LONDON — French Connection hasn’t connected with any investors and is pulling down its For Sale sign.
The British high-street brand said Friday it has wrapped up a strategic review begun in October 2018 that looked at options, including an all-out sale or other strategic partnerships.
In 2018, after nearly 50 years of ups, downs, branding controversies and shareholder dramas, French Connection’s owner Stephen Marks said he wanted to sell his 42 percent stake in the brand he founded. The board appointed Numis Securities Ltd. as financial adviser.
The announcement capped years of declining sales and profits, not to mention shareholders’ frustration with Marks, who founded the original clothing company in 1969, and who holds the title of chairman and chief executive officer.
The company said Friday it will now focus on “completing its turnaround and building on the progress made in recent years.”
It plans to tighten up the store portfolio, renegotiate the cost base of the ongoing stores, seek out cost savings and collaborate with key wholesale customers to continue growing the business, particularly in the U.S.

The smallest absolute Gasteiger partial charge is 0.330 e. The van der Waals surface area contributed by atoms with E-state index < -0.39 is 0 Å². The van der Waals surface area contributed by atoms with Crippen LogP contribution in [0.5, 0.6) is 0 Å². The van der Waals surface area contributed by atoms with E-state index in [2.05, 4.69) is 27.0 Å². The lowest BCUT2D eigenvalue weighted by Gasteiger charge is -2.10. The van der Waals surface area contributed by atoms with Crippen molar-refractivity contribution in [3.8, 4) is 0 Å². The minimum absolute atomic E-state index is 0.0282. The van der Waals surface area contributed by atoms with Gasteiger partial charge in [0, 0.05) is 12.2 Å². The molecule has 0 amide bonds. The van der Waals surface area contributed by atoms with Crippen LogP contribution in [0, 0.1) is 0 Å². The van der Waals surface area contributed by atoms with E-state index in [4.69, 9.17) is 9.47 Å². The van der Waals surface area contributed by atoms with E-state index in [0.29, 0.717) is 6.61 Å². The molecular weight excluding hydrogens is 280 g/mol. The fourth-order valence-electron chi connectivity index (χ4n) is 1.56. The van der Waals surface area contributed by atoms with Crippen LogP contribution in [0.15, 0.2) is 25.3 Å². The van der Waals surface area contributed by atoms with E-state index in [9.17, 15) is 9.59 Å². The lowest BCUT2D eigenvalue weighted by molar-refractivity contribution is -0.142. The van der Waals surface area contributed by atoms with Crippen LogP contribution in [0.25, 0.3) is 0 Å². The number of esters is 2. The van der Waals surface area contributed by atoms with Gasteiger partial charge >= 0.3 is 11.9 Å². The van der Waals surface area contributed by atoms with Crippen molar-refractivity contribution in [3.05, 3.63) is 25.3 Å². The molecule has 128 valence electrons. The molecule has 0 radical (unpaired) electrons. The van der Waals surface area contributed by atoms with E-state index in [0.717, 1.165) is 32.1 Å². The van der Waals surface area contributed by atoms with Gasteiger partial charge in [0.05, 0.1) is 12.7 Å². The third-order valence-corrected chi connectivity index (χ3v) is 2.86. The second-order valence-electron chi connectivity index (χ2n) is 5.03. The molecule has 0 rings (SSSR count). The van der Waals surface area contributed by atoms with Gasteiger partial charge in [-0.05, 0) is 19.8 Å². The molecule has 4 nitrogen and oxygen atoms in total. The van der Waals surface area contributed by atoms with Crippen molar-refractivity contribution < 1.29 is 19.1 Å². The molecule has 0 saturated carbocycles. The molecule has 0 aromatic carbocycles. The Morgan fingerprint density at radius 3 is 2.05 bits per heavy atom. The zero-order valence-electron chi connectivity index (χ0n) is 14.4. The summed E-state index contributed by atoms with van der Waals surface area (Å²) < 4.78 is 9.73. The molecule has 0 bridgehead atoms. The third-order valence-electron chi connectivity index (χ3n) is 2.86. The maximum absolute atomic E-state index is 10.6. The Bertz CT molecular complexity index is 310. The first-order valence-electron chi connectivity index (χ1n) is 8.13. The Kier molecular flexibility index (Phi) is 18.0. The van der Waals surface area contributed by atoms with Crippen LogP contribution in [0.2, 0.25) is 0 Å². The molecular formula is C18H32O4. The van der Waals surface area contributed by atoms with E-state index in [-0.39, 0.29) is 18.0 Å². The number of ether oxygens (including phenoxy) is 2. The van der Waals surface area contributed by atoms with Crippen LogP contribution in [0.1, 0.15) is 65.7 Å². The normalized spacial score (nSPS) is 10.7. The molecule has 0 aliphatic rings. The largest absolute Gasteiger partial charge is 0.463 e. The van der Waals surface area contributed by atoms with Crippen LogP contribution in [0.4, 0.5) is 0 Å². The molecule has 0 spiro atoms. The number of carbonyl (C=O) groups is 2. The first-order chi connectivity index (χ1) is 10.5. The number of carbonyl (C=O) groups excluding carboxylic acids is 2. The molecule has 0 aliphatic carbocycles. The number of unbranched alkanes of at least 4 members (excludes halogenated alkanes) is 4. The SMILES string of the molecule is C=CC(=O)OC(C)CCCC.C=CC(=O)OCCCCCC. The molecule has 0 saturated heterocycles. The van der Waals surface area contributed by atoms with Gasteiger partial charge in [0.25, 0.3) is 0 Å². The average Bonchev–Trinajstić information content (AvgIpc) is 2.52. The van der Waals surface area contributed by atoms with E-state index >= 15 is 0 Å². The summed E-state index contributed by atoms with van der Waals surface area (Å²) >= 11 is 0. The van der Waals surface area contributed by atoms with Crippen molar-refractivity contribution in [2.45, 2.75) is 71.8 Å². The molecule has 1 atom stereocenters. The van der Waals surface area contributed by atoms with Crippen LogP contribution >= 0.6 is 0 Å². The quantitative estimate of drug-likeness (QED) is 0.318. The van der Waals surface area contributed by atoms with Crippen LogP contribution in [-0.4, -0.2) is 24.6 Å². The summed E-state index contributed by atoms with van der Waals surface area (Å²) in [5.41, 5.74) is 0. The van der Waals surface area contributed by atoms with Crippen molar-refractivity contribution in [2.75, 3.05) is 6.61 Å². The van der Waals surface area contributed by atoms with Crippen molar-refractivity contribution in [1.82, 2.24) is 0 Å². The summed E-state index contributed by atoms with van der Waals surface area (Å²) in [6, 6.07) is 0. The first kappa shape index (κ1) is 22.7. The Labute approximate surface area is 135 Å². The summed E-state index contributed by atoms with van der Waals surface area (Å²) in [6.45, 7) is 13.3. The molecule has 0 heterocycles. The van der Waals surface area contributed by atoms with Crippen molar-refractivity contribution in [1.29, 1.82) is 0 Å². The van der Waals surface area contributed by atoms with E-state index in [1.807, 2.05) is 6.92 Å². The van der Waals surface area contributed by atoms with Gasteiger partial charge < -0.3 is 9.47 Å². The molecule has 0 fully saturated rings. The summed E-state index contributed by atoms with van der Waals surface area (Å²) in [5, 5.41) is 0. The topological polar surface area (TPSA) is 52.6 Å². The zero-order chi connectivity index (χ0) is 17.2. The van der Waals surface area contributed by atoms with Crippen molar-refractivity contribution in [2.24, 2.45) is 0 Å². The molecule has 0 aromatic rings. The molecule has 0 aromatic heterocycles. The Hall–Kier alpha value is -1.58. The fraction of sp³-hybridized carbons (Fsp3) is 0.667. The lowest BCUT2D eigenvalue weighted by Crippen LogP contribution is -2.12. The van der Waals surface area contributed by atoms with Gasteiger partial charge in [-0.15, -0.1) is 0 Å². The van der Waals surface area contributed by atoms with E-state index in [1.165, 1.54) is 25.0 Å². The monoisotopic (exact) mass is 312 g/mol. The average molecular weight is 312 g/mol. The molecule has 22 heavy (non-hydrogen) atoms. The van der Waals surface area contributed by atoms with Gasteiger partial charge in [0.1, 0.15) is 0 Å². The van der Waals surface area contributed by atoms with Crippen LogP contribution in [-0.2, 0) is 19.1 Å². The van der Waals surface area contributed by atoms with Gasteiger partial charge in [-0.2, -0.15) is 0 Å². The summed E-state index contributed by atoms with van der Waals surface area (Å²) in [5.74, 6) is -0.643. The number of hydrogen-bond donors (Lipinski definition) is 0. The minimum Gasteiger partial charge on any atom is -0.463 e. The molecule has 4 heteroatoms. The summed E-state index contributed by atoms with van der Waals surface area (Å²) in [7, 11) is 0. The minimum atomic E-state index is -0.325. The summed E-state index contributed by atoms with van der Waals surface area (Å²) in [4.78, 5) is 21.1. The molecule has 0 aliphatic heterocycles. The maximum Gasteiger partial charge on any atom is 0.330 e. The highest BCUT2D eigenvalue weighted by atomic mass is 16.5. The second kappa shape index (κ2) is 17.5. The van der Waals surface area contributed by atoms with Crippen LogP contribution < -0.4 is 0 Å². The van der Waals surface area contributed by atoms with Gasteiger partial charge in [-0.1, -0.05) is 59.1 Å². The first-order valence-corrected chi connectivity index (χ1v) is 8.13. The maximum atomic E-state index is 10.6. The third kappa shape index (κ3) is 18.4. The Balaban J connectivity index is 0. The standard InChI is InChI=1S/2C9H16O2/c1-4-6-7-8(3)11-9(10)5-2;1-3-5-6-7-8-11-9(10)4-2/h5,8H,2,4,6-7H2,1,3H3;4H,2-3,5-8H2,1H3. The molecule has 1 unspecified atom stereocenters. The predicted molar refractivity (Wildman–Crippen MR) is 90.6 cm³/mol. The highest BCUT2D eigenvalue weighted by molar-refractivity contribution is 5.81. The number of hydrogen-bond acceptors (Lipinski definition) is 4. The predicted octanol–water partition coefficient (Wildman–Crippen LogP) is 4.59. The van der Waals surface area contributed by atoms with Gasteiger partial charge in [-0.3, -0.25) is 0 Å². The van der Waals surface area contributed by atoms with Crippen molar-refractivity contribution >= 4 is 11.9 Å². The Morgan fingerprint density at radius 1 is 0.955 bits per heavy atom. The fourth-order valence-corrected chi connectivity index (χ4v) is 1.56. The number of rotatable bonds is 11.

French Connection plans to boost investment in the online platform to enhance the customer experience and improve conversion. It also plans to funnel more money into marketing to drive traffic and build up its licensing portfolio via expansion into new product categories.
The company expects to report its preliminary results for the year ending Jan. 31 on March 10, and those numbers will disappoint investors. The French Connection board said it is forecasting a loss before taxation of between 1 million pounds and 2 million pounds.
“Reflecting the continued challenging trading conditions on the U.K. high street, U.K. trading in both the retail and wholesale businesses has been more difficult during the second half of the year, especially during the fourth quarter,” the company said.
French Connection is one of many British high-street chains to fall on hard times in the age of digital shopping, environmentally conscious consumers, and increased competition from the big European fast-fashion retailers such as Zara and H&M.
Rising rents, onerous leases and an ingrained culture of discounting in the U.K. has added to the toxic brew that is poisoning many traditional high-street companies.